Harrington makes credible case for third Claret Jug

Pádraig Harrington may not be allowed to gamble on golf but the two-time Open champion makes a compelling case for lifting the Claret Jug a third time this Sunday.

Harrington makes credible case for third Claret Jug

Pádraig Harrington may not be allowed to gamble on golf but the two-time Open champion makes a compelling case for lifting the Claret Jug a third time this Sunday.

Both Harrington, who won the Open in 2007 and 2008, and Darren Clarke’s 2011 victory were instrumental in bringing the oldest major to Royal Portrush for the first time in 68 years this week and both of them are relishing the opportunities this greatest of golfing tournaments gives them.

For Clarke, 50, it is the honour, gratefully and graciously accepted yesterday, to hit the first tee shot of an Open on Irish soil this Thursday morning while Harrington believes he has not been better prepared to regain the Claret Jug he won at Carnoustie and Royal Birkdale and become the tournament’s oldest Champion Golfer of the Year at the age of 47.

Asked for compelling reasons for backing him this week as he completed a chipping drill on a sunny afternoon at Portrush yesterday, Harrington said: “I’ve won it twice, I’ve prepared properly, and I’m a winner. There you go. Three’s enough.”

Having suggested the R&A’s decision to take the Open back to Royal Portrush had been a perfect storm of circumstances, it was put to Harrington that a victory this week would be the perfect end to that storm.

“Problem is if I won this week, it wouldn’t be an end, it’d be a start,” he said with a laugh before relaying his amazement at being asked recently why he still put in the hard yards on the practice grounds.

“I’ll tell you this. I hit a putt last week on the 15th hole in Scotland (last week), it genuinely gave me a sense of joy in my soul. That’s how much I love golf.

It was a thing of beauty. I three-putted as it turned out. It lipped out and I missed the one back. The first putt gave me a sense of peace, joy, absolutely deep-down feeling in my soul… why wouldn’t you do that?

Harrington is indeed in a good place and when it all clicks he remains a match for anyone on a links course, as his Irish Open opening-round 63 at Lahinch 12 days ago proved, his age no barrier to future greatness as far as he is concerned.

“If I want to look at age, Tom Watson was 59 when he should have won it (at Turnberry in 2009). I won’t say I’m as good as Tom Watson but I’ve 12 years on him, and I’ll take my chances.”

Harrington is 125/1 to win The Open this week and the same odds to be first-round leader, a position he found himself in Lahinch after his opening blitz.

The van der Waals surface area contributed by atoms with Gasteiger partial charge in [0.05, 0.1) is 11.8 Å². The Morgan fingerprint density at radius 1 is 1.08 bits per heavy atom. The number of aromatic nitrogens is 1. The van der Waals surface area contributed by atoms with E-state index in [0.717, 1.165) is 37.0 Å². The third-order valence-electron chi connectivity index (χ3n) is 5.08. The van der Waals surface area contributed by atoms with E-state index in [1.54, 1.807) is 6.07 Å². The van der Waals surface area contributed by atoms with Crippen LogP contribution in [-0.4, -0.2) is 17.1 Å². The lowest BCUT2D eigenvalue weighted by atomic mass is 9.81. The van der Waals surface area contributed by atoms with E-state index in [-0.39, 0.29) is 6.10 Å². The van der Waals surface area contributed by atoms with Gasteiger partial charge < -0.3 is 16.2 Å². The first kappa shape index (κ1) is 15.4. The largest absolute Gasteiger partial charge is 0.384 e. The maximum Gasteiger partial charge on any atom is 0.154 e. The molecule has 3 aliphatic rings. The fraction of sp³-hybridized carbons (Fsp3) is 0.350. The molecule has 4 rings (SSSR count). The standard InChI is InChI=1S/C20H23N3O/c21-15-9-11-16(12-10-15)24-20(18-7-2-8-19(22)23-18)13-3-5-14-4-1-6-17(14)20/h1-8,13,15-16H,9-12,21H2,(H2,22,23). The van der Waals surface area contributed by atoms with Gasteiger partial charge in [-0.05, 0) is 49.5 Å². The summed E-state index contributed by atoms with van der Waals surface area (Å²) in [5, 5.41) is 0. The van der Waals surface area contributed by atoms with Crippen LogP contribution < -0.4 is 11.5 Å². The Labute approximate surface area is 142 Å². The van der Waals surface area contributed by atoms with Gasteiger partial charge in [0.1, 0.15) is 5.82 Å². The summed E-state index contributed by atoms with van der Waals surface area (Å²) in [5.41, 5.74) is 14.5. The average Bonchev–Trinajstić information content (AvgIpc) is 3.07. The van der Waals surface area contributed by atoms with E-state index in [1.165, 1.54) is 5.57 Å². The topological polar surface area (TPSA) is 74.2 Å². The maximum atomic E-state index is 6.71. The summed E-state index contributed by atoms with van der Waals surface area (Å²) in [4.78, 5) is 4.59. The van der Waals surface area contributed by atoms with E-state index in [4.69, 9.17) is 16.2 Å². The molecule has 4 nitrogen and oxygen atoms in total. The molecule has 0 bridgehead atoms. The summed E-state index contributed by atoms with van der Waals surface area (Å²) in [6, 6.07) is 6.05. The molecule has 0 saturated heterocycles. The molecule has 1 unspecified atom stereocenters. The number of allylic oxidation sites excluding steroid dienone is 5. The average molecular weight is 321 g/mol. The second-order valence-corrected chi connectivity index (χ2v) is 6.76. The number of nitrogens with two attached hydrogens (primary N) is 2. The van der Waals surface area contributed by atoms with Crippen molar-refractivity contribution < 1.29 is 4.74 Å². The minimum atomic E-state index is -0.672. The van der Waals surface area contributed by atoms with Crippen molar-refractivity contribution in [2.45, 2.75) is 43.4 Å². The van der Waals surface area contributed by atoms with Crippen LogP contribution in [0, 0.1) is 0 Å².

“Someone got me at 80/1 to lead after the first round at Lahinch. A local politician, a whole pub of people. The local politician told me he backed me and then another fella said he was in a pub and everyone had backed me, and there was free drink for the night.”

He added a note of caution: “Nobody gives you anything in golf. You can sit there and wish for so many things. You could have six-shot lead after three days… nobody gives you anything. You’ve got to go play it.”

Clarke does have something solid, presented to him by R&A chief executive Martin Slumbers in the form of an invitation to get The 148th Open under way at 6:35am on Thursday.

For the Dungannon-born, Portrush resident it represents just not a personal honour but a remarkable indication of just how far Northern Ireland has come since the Troubles cast a shadow over his youth and that of thousands of others.

“Will there be tears? No. I’ll just be very proud that we have it back here in Northern Ireland. I think the Open Championship is going to start, and I think the other guys would say the same sort of thing. It goes without saying, it’s a huge thing to have it back here in Northern Ireland again.

“I think it was Pádraig started it when he won all his majors. Then whenever we came along behind him… We had a little bit to do with it, but there were more important people than ourselves.

“But the political climate until recently, they were never going to come here in that scenario. And from how far we’ve moved on from the Good Friday agreement when that was done, they were never going to bring a tournament this big when we had those troubles going on. And to see them being as brave as they have been to bring it up here has been wonderful.

“They had the Amateur Championship in Portmarnock not too long ago, as well, and that was a huge success. The R&A are open to moving things around.”

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